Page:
The unfortunate moss
As you might've heard, I've been making a vague attempt to busy myself with vacation at its fullest, which is why my posts have reeked of casual these last two weeks. But when a man gets an email from Golden State of Mind announcing an all-bloggers-on-deck call to arms about L'Affaire du Sterling, it's on. I tried to go at this the day it hit, but, well, I didn't feel like taking the time to give it my all. Now I'm worrying about sneaking my gallons of hair gel past security, so it seems like the moment is nigh.
The always-excellent Bomani Jones fired the shot most of us had been wondered toward: namely, why doesn't the media count its uproar over this one? I could not be in more agreement with his piece, even if he didn't answer an email I wrote him approximately one year ago to the day. To me, though, the more verbally enriching den of nettles is the implications of this for the players on the newly-buoyant Clip Joint. As I remember, it was a frank one-on-one between Odom and Sterling that led to Lamar's being allowed to move on to Miami; at very least, this seemed at the time to indicate some degree of sympathy for the player's situation, or at least his humanity. Not trying to claim that The Donald is some sort of player's owner, but this did strike me as an uncessarily decent gesture—and certainly one at odds with any attempt to cast Sterling as Schott's Revenge.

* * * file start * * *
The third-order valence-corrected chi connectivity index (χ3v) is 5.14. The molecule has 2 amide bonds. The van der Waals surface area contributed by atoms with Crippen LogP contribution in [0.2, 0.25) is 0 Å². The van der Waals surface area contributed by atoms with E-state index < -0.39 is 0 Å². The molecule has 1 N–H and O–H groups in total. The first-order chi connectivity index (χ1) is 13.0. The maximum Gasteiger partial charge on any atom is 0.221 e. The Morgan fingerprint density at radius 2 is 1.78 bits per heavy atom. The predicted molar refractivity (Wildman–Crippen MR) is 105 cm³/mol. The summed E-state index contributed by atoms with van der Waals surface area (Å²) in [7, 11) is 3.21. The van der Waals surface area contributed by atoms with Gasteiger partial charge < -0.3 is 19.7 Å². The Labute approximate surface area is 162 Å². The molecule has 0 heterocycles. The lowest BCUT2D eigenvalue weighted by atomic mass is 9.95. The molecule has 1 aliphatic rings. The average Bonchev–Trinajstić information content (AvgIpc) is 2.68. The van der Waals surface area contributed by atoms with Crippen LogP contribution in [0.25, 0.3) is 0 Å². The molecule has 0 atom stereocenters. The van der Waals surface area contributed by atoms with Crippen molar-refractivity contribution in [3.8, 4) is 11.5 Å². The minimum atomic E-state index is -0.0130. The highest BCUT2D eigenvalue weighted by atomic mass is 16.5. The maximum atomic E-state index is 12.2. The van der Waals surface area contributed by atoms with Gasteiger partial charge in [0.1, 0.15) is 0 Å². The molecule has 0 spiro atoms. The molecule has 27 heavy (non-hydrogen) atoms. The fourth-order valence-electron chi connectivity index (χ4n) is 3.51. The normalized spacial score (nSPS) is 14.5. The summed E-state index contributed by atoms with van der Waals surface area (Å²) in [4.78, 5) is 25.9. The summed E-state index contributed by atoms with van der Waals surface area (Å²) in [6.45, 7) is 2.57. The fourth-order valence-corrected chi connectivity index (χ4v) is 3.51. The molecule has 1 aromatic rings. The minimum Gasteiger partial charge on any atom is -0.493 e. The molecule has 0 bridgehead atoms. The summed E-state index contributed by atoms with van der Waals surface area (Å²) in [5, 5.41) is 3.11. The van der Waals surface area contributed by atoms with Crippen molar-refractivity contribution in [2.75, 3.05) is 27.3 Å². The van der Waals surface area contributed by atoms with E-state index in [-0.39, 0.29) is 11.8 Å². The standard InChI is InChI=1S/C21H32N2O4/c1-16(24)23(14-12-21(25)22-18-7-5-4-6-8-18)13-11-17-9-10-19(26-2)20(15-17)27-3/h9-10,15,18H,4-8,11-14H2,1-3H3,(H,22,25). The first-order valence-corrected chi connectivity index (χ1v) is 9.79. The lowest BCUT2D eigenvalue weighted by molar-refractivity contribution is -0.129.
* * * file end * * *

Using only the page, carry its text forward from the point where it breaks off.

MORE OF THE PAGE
Yet you can't help but dwell a minute on the position this puts Brand, Cassell, Mobley, Maggette, and the rest of the African-American Clippers in. Here's an organization that has suddenly sprung to life, largely through the willingness of crap owner to finally heed the cause of winning. Mark Cuban notoriously observed that a losing baseball team was a more profitable business venture than a winning win; even if the situaton is slightly different for basketball, Sterling clearly for years felt that cheapskating by was the optimal way to manage a franchise. Most people point to this season as when his internal winds began to shift, but I'll insist it was that sit-down with Odom. Maybe he realized that it did no one no good to lock up talent who wanted to move on, or maybe Lamar actually impressed upon him the emotional toll of life in Clipperdom and/or the man behind the athlete. In either case, Sterling seemed to understand that there was more to the NBA than the bottom line.
Now, I recognize that NBA players are not prospective tenants, and it's perfectly possible that one could expand his understanding of major league sports without any change in his societal views. But presumably this incarnation of the Clippers views their owner in a decidedly different light. He's no longer the enemy in their quest for respect around the Association. Instead, he's an asset, an ally, a figure upstairs who is willing to do what it takes to win. And in this sense, he's on their side. Or at least was.